\(\bullet \) **Case III** \(h^0({\mathbb {P}}^3,\mathcal I_{\Gamma }(2))=1\) and \(h^0({\mathbb {P}}^3,{\mathcal {I}}_{\Gamma }(3))=4\).

Using these assumptions, by (4) and (9), we have:

By (11) it follows that:

which is \(< \frac{1}{8}d(d-6)+1\) for \(d \ge 26\). This is in contrast with (3).

\(\bullet \) **Case IV** \(h^0({\mathbb {P}}^3,\mathcal I_{\Gamma }(2))=0\).

Using this assumption, by (4) and (9), we have:

By (11) it follows that:

which is \(< \frac{1}{8}d(d-6)+1\) for \(d \ge 26\). This is in contrast with (3).

This concludes the proof of Theorem 1.1.

###
*Remark 2.2*

(*i*) Let \(Q\subseteq {\mathbb {P}}^3\) be a smooth quadric, and \(H\in |{\mathcal {O}}_Q(1,d-1)|\) be a smooth rational curve of degree *d* [11, p. 231, Exercise 5.6]. Let \(S\subseteq {\mathbb {P}}^4\) be the projective cone over *H*. A computation, which we omit, proves that

Therefore, if *S* is singular, it may happen that \(\chi (\mathcal O_S)<-\frac{1}{8}d(d-6)\). One may ask whether \(1-\left( {\begin{array}{c}d-1\\ 3\end{array}}\right) \) is a lower bound for \(\chi ({\mathcal {O}}_S)\) for every *integral* surface.

(*ii*) Let \((S,{\mathcal {L}})\) be a smooth surface, polarized by a very ample line bundle \({\mathcal {L}}\) of degree *d*. By Harris’ bound for the geometric genus \(p_g(S)\) of *S* [10], we see that \(p_g(S)\le \left( {\begin{array}{c}d-1\\ 3\end{array}}\right) \). Taking into account that for a smooth surface one has \(\chi ({\mathcal {O}}_S)=h^0(S,\mathcal O_S)-h^1(S,{\mathcal {O}}_S)+h^2(S,{\mathcal {O}}_S) \le 1+h^2(S,\mathcal O_S)=1+p_g(S)\), from Theorem 1.1 we deduce (the first inequality only when \(d>25\)):

## 3 Proof of Corollary 1.2

\(\bullet \) First, assume that \(\chi (\mathcal O_S)=-\frac{1}{8}d(d-6)\).

By Theorem 1.1, we know that \(r=5\). Moreover, *S* is contained in a nonsingular threefold \(T\subseteq {\mathbb {P}}^5\) of minimal degree 3. Therefore, a general hyperplane section \(H=S\cap L\) of *S* (\(L\cong {\mathbb {P}}^4\) denotes a general hyperplane of \({\mathbb {P}}^5\)) is contained in a smooth surface \(\Sigma =T\cap L\) of \(L\cong {\mathbb {P}}^4\), of minimal degree 3.

This surface \(\Sigma \) is isomorphic to the blowing-up of \(\mathbb P^2\) at one point [1, p. 58]. Moreover, if *V* denotes the Veronese surface in \({\mathbb {P}}^5\), for a suitable point \(x\in V\backslash L\), the projection of \({\mathbb {P}}^5\backslash \{x\}\) on \(L\cong {\mathbb {P}}^4\) from *x* restricts to an isomorphism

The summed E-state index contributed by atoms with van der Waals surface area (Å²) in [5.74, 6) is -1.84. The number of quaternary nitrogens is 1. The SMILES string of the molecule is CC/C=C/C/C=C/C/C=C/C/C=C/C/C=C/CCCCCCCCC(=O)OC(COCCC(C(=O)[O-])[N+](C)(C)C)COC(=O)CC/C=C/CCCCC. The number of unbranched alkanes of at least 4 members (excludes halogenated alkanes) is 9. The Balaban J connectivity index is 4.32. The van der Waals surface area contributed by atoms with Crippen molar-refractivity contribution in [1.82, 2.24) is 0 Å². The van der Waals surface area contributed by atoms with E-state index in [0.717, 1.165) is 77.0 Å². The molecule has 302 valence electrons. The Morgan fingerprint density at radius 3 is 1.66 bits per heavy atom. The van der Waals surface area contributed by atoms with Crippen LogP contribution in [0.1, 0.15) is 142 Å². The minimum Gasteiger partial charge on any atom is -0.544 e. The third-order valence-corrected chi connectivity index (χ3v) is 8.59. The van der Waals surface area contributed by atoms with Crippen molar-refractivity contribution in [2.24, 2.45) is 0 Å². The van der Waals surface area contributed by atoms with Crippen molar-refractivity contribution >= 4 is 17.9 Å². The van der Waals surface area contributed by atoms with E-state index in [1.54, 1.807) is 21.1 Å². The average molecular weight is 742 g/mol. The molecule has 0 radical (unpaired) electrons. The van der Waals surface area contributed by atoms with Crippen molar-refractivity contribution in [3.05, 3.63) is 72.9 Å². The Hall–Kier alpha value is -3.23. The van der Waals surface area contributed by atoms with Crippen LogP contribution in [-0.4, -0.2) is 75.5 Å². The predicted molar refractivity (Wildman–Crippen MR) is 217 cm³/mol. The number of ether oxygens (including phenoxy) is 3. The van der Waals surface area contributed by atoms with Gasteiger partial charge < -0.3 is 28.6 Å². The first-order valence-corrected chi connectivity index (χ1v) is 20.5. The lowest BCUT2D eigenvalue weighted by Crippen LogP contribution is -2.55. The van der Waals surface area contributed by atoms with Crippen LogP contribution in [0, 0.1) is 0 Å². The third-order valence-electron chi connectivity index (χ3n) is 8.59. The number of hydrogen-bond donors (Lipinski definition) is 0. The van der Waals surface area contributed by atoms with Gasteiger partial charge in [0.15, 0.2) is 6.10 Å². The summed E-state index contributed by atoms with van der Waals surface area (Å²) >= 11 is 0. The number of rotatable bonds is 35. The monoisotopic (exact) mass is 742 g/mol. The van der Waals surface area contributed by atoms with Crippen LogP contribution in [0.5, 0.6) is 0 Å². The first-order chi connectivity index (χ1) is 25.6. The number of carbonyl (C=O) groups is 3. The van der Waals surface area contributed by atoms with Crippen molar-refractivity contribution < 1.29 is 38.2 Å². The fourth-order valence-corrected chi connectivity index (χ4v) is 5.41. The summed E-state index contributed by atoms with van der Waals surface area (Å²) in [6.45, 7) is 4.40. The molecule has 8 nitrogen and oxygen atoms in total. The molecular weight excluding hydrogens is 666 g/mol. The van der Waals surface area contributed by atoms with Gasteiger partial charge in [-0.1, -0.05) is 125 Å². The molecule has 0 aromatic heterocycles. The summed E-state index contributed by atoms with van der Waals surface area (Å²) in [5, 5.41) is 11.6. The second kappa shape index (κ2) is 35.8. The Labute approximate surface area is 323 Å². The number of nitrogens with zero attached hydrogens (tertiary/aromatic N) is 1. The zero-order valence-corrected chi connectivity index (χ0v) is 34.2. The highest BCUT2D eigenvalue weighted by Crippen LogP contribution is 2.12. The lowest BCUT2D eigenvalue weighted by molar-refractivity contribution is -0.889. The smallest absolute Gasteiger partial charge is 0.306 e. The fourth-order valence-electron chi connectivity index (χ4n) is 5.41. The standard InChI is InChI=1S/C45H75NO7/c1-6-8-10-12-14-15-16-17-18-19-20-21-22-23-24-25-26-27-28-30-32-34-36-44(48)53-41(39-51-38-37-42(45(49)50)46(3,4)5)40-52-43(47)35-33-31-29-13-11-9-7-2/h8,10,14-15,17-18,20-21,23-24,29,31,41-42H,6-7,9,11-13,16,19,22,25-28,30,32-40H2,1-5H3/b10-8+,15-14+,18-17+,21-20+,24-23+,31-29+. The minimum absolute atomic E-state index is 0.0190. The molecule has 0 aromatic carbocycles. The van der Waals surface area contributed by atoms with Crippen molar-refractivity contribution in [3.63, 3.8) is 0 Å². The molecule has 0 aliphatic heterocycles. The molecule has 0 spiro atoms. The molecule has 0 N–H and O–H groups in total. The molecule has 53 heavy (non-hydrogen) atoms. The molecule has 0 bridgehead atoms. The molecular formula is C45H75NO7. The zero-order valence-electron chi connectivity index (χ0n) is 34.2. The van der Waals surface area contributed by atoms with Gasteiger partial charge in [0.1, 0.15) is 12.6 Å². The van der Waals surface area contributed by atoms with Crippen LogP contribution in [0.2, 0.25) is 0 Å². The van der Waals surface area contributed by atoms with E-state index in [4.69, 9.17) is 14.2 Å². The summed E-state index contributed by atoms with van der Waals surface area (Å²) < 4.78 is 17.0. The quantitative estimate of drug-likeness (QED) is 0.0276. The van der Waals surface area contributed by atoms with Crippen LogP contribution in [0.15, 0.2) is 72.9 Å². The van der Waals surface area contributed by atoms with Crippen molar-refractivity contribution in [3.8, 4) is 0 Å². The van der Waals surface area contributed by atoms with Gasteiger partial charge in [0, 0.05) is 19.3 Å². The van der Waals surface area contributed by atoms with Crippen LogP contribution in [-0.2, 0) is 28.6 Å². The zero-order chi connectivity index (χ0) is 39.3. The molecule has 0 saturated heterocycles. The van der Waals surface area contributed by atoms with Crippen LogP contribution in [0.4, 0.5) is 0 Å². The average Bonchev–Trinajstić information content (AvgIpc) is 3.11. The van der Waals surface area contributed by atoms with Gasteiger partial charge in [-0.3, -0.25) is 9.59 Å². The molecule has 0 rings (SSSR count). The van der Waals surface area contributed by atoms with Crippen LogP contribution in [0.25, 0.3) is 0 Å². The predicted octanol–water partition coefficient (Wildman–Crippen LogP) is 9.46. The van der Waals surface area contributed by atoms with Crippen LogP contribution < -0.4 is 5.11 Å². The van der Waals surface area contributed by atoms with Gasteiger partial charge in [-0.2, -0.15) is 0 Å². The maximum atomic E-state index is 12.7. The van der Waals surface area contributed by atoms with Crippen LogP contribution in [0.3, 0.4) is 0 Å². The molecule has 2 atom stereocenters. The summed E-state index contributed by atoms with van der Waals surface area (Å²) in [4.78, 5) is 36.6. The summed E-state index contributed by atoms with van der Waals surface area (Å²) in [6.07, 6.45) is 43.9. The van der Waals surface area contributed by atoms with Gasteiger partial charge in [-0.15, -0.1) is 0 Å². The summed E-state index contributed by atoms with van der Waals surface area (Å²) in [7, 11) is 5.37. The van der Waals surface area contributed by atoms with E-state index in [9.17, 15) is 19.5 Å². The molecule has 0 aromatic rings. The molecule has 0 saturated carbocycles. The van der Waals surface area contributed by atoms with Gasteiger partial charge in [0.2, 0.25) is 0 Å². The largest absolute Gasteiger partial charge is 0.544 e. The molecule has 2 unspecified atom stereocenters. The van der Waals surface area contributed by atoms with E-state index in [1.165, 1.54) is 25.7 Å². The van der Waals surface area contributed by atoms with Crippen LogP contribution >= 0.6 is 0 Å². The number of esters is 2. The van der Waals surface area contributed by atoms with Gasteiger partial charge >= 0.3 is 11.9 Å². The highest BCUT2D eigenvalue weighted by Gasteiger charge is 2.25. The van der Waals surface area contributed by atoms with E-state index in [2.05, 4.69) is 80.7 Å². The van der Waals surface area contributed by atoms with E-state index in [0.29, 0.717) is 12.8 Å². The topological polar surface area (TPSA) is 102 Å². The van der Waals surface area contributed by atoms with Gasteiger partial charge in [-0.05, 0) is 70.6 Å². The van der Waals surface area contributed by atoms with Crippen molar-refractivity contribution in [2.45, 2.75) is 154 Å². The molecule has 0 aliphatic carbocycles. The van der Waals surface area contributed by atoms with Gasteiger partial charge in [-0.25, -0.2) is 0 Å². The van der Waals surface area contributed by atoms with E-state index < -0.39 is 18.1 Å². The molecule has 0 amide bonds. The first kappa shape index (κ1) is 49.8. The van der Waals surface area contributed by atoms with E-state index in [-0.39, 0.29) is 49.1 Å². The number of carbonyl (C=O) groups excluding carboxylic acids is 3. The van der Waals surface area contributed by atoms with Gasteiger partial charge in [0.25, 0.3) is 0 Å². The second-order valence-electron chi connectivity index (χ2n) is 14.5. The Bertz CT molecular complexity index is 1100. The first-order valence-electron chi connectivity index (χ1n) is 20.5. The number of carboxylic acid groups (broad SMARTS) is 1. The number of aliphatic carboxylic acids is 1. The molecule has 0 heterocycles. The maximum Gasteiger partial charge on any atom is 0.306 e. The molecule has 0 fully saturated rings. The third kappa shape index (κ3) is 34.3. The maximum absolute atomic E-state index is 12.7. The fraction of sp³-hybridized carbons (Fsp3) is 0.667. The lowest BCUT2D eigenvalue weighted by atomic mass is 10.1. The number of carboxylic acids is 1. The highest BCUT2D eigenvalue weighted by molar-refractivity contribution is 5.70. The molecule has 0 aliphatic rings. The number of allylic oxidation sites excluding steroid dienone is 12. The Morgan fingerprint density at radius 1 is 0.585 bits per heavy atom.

where *E* denotes the exceptional line of \(\Sigma \) [1, loc. cit.].

Since *S* is linearly equivalent on *T* to \(\frac{d}{2}(H_T- W_T)\) (\(H_T\) denotes the hyperplane section of *T*, and \(W_T\) the ruling), it follows that *H* is linearly equivalent on \(\Sigma \) to \(\frac{d}{2}(H_{\Sigma }- W_{\Sigma })\) (now \(H_{\Sigma }\) denotes the hyperplane section of \(\Sigma \), and \(W_{\Sigma }\) the ruling of \(\Sigma \)). Therefore, *H* does not meet the exceptional line \(E=H_{\Sigma }- 2W_{\Sigma }\). In fact, since \(H_{\Sigma }^2=3\), \(H_{\Sigma }\cdot W_{\Sigma }=1\), and \(W_{\Sigma }^2=0\), one has:

This implies that *H* is contained in \(\Sigma \backslash E\), and the assertion of Corollary 1.2 follows.

\(\bullet \) Conversely, assume there exists a curve *C* on the Veronese surface \(V\subseteq {\mathbb {P}}^5\), and a point \(x\in V\backslash C\), such that *H* is the projection \(p_x(C)\) of *C* from the point *x*.

In particular, *d* is an even number, and *H* is contained in a smooth surface \(\Sigma \subseteq L\cong {\mathbb {P}}^4\) of minimal degree, and is disjoint from the exceptional line \(E\subseteq \Sigma \). By [3, Theorem (0.2)], *S* is contained in a threefold \(T\subseteq {\mathbb {P}}^5\) of minimal degree. *T* is nonsingular. In fact, otherwise, *H* should be a Castelnuovo’s curve in \({\mathbb {P}}^4\) [6, p. 76]. On the other hand, by our assumption, *H* is isomorphic to a plane curve of degree \(\frac{d}{2}\). Hence, we should have:

(the first equality because *H* is Castelnuovo’s, the latter because *H* is isomorphic to a plane curve of degree \(\frac{d}{2}\)). This is impossible when \(d>0\).

Therefore, *S* is contained in a smooth threefold *T* of minimal degree in \({\mathbb {P}}^5\).

Now observe that in \(\Sigma \) there are only two families of curves of degree even *d* and genus \(g=\frac{d^2}{8}-\frac{3}{4}d+1\). These are the curves linearly equivalent on \(\Sigma \) to \(\frac{d}{2}(H_{\Sigma }- W_{\Sigma })\), and the curves equivalent to \(\frac{d+2}{6}H_{\Sigma }+ \frac{d-2}{2}W_{\Sigma }\). But only in the first family the curves do not meet *E*. Hence, *H* is linearly equivalent on \(\Sigma \) to \(\frac{d}{2}(H_{\Sigma }- W_{\Sigma })\). Since the restriction \({\text {Pic}}(T)\rightarrow {\text {Pic}}(\Sigma )\) is bijective, it follows that *S* is linearly equivalent on *T* to \(\frac{d}{2}(H_{T}- W_{T})\). By Theorem 1.1, *S* is a fortiori linearly normal, and of minimal Euler characteristic \(\chi ({\mathcal {O}}_S)=-\frac{1}{8}d(d-6)\).

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Gennaro, V.D. A lower bound for \(\chi ({\mathcal {O}}_S)\).
*Rend. Circ. Mat. Palermo, II. Ser* **71**, 225–231 (2022). https://doi.org/10.1007/s12215-021-00618-6

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DOI: https://doi.org/10.1007/s12215-021-00618-6